This is a very good and informative article on various techniques to restore and maintain hip mobility. We think that the author greatly diminishes the clinical value of the article by adding a section in which the same techniques are recommended for clients with total hip replacement. Despite that the article mentioned the danger and restrictions to the manual treatment, the overall impression left after reading the article is that it is routinely acceptable. We would like to emphasize here the danger of manual therapies mentioned in the article, and the necessity to work on these clients only after surgeon informed by practitioner in all details about treatment techniques and has granted permission (better written). It is a matter of grave importance especially to recognize that older clients, who have undergone total hip replacement and have weaker muscles, are sometimes unable to stabilize efficiently the endoprothesis.

Despite the article’s position on this matter, which we think is very unfortunate, we would like to warn practitioners about the potential dangers of using these techniques on clients with total-hip replacement. The unproven application of these techniques may easily hurt the client and consequently ruin a therapist’s practice. The author based his conclusion that it is acceptable to use these manual techniques on the reference to Yoga in which one-third of surveyed surgeons did not express any objections to Yoga practice after total-hip replacement. First of all, it is only one-third of the respondents and it is obvious that two-thirds did not share same views. And secondly, Yoga in which the client controls the movement is not the same as manual techniques in which the practitioner passively adjusts the hip joint. It is nonsense to compare Yoga with manual therapy.

Of course, our review can be seen by some readers as just our personal opinion. However, we encountered two similar cases in our clinic. Two of our new patients informed us that they had an unfortunate previous experience of the complete luxation of endoprothesis during passive stretching under different angles conducted during a regular massage session. In spite of our assurance that we do no such “therapies,” they were very anxious during their first treatment session until they felt that they were in the right place and not in any potential danger.

Here is what will happen if the practitioner incorrectly decides to use techniques discussed in this article. The hip will go out of the socket; the client will be in a lot of pain and completely unable to walk; an ambulance will be called to deliver the client in the nearest hospital; the patient will be immediately transferred into the operation room where, under general anesthesia, an orthopedic surgeon will place the hip bone part of endoprothesis back into the socket. For cases like this one, we suggest any practitioner has very good malpractice insurance before trying these techniques. However, it is up to the readers to follow or not to follow the recommendations in Luchau’s article.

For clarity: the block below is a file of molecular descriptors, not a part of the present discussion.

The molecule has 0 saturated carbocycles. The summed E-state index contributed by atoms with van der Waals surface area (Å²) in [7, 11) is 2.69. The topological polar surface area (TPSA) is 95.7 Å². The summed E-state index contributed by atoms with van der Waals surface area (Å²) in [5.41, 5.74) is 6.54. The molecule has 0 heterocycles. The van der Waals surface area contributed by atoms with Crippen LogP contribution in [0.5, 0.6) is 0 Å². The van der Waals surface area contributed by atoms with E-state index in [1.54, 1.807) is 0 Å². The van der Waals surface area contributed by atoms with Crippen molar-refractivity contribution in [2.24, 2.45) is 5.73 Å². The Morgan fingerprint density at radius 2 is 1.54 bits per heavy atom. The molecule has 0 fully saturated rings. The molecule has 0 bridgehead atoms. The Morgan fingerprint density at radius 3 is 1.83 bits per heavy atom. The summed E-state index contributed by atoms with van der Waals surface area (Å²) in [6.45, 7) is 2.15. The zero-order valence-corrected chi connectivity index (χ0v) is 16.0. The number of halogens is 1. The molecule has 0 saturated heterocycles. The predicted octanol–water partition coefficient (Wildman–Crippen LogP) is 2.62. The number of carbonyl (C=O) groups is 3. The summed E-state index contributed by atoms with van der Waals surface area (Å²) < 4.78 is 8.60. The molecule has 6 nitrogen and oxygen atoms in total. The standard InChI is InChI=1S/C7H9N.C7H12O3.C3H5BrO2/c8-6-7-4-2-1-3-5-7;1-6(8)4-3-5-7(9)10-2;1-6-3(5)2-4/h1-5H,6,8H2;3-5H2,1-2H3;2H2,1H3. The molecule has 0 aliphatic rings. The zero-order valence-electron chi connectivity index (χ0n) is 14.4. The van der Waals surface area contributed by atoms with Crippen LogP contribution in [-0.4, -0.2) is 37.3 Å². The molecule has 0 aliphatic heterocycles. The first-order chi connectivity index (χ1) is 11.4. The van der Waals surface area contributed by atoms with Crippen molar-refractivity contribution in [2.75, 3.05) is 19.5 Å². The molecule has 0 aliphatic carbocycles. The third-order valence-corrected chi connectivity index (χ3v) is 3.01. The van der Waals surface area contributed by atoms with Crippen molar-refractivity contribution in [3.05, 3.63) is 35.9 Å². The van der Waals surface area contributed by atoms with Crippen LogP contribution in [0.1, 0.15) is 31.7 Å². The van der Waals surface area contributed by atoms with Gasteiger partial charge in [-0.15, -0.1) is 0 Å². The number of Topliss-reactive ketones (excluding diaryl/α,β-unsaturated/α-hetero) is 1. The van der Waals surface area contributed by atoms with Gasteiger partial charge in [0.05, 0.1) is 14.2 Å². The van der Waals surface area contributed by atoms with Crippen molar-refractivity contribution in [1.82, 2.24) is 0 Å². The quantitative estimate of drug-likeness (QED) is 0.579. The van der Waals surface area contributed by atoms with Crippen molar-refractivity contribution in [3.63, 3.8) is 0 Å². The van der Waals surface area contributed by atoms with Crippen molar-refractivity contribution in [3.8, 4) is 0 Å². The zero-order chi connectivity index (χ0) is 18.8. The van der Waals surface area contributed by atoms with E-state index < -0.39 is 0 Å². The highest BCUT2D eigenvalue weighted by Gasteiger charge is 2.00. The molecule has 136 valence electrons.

Massage Therapy Journal

Massage & Autoimmune Disorders – What Can Research Tell Us? Massage Therapy Journal 51(1):87-89, 2012, by Martha Brown Menard, Ph.D., CMT

The article is a short review of available scientific data on massage and its effect on patients with autoimmune disorders specifically Lupus. Based on the lack of solid scientific data in this regard and usage of massage therapy on patients to maintain the quality of their lives, the author correctly emphasized several important points that we would like to reinforce:

1. Be careful when talking with the patient and promising actual improvement in their condition. 

2. Do not use aggressive massage techniques. Never use deep tissue, compression or percussion on these clients 

3. Do not work for an hour or one-and-a-half hours. Sometimes, especially at the beginning, even 30 minutes may trigger a flare up. The duration of the session can be slowly increased if there is positive clinical dynamic. 

4. Design a symptom diary for your client, explain its importance and insist he or she keep this diary daily. The client should write down any new symptoms or changes in the old symptoms he or she experiences daily. Before each session, carefully read the diary and evaluate its contents. For example, after the last session, your client felt increased stiffness in the right shoulder joint. Be sure to spend less time on the right shoulder and use a combination of gentle repetitive effleurage in the direction of drainage and careful passive stretching during the client’s prolonged exhalation. The goal is to stimulate lymph drainage and unload packs of lymph nodes, which may be overwhelmed with waste products accumulated after the last session.

Body Mechanics. Facial Structure. Massage & Bodywork 51(1):73-77, 2012, by Dr. Joseph E. Muscolino

An excellent article on the anatomy and physiology of connective tissue. We highly recommend practitioners read it.